This edited volume examines the realizations between theological considerations and natural law theorizing, from Plato to Spinoza.
Theological considerations have long had a pronounced role in Catholic natural law theories, but have not been as thoroughly examined from a wider perspective. The contributors to this volume take a more inclusive view of the relation between conceptions of natural law and theistic claims and principles. They do not jointly defend one particular thematic claim, but articulate diverse ways in which natural law has both been understood and related to theistic claims.
In addition to exploring Plato and the Stoics, the volume also looks at medieval Jewish thought, the thought of Aquinas, Scotus, and Ockham, and the ways in which Spinoza's thought includes resonances of earlier views and intimations of later developments. Taken as a whole, these essays enlarge the scope of the discussion of natural law through study of how the naturalness of natural law has often been related to theses about the divine. The latter are often crucial elements of natural law theorizing, having an integral role in accounting for the metaethical status and ethical bindingness of natural law. At the same time, the question of the relation between natural law and God-and the relation between natural law and divine command-has been addressed in a multiplicity of ways by key figures throughout the history of natural law theorizing, and these essays accord them the explanatory significance they deserve.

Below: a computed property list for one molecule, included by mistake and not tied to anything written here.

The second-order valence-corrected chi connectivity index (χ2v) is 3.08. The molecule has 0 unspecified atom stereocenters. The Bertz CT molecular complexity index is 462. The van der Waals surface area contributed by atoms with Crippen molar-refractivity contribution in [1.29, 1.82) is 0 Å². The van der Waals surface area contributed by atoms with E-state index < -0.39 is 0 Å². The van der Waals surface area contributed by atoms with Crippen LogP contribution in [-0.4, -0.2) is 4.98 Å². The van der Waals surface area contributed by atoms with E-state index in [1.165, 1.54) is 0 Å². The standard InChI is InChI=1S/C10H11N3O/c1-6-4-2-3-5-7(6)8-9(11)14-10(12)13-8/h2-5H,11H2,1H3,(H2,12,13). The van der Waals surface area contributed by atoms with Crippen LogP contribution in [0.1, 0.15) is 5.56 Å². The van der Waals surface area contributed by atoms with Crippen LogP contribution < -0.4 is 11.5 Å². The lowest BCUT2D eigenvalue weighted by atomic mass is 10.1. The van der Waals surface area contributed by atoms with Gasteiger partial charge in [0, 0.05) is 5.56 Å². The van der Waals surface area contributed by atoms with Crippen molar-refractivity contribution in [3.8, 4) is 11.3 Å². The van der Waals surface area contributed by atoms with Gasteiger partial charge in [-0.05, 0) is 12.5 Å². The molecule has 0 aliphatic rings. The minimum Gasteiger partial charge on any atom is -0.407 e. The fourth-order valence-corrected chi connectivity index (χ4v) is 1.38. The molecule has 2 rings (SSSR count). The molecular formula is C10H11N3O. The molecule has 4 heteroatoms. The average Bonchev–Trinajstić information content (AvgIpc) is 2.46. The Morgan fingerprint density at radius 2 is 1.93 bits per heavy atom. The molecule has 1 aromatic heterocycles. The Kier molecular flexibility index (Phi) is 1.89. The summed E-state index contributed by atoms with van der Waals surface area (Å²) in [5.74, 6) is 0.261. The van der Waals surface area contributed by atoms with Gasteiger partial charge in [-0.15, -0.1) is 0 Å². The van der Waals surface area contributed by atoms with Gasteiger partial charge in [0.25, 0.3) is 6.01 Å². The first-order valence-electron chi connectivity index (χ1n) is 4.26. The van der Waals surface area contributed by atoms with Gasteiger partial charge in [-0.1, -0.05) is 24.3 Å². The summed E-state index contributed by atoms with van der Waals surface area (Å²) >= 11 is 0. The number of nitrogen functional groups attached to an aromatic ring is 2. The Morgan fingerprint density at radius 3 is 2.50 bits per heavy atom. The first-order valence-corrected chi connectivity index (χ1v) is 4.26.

|Publisher:||Oxford University Press, USA|
|Product dimensions:||9.30(w) x 6.10(h) x 1.00(d)|
About the Author
Jonathan A. Jacobs is Director of the Institute for Criminal Justice Ethics.
Table of Contents
Notes on Contributors
PART I Ancient Origins
1. "The Rule of Reason in Plato's Laws"
2. "Stoic Eudaimonism and the Natural Law Tradition"
PART II Medieval Jewish Philosophy
3. "Natural Law in Judaism: A Reconsideration"
4. "The Reasons of the Commandments: Rational Tradition without Natural Law"
PART III Medieval Christian Philosophy
5. "Thomas Aquinas and the Difficulties of Reading the Natural Law Written on Our Hearts"
6. "Right Reason in Natural Law Moral Theory: Thomas Aquinas and William of Ockham"
7. "Natural Law, Moral Constructivism, and Duns Scotus's Metaethics: The Centrality of Aesthetic Explanation"
PART IV Spinoza and the Transition to Modern Thought
8. "Spinoza and Natural Law"
9. "Agent Centeredness and Natural Law: Perfectionism, Immanence, and Transcendence"
Douglas B. Rasmussen, Douglas J. Den Uyl